Since they wriggle and move, and every being not a plant was classified as an animal, these microbes were called "animalcules." Although microbes are really not animals but the evolutionary precursors to all visible life forms, microbiology was ushered in with the discovery by Leeuwenhoek, Hooke, and others of this vast, previously unseen world.

Then, when observation gave way to experiment, further major discoveries were made, some with immense practical consequences. Prior to the evolutionary theory or the evidence of microscopes, it was often thought that life "spontaneously generates": mice arose from rags, flies from veal. In the mid-seventeenth century, however, the British physiologist William Harvey, studying the reproduction and development of the king's deer, showed that every animal comes from an egg. In the seventeenth century the Italian biologist Francesco Redi proved that the maggots in meat came from flies' eggs laid on the meat; and in the eighteenth century, the Italian priest Lazzaro Spal-lanzani established that sperm were necessary for animal reproduction. Although meat did not give rise to maggots when it was covered by a fly-proof net, grape juice, however, still fermented no matter what was put over it. Yet even though it was proved that the larger animals always come from eggs, it seemed obvious that, because of their prevalence, microbes must be generated continually from inorganic matter. Then, by constructing an ingenious piece of glass apparatus with a long curved neck to keep out bacteria and yeasts, French chemist Louis Pasteur proved that microbes arise only from other microbes. His sterile flask remains on exhibit today in Paris at the Institut Pasteur. Today we know that microbes all come from previous microbes, with the major probable exception of the first cell or cells, thought by most scientists to have evolved from cyclical chemical precursors on an energized but not yet living environment.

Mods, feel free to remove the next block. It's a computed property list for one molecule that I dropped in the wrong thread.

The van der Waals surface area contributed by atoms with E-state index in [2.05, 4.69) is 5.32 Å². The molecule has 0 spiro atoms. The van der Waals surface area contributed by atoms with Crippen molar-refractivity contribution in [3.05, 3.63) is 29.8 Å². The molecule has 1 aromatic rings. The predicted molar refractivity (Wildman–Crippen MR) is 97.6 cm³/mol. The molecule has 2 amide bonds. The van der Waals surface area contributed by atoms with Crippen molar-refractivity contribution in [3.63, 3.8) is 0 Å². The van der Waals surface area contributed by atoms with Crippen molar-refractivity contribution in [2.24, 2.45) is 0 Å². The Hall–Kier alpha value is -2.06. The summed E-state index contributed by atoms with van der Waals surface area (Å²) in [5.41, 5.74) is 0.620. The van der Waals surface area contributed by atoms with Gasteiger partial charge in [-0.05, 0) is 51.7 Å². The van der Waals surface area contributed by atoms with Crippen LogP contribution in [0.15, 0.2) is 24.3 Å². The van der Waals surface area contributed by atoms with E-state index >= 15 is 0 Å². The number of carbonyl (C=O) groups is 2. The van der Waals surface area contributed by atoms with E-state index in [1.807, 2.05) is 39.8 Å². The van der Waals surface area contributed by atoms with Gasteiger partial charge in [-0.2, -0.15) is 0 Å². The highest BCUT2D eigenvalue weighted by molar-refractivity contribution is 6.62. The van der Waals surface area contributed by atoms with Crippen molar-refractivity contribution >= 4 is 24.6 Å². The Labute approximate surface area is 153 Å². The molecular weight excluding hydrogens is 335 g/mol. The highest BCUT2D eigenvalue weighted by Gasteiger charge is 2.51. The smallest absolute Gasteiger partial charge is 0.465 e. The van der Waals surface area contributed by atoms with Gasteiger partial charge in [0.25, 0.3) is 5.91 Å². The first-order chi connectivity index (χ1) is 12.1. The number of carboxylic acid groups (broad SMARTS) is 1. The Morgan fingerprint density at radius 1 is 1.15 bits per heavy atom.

Modern Microbiology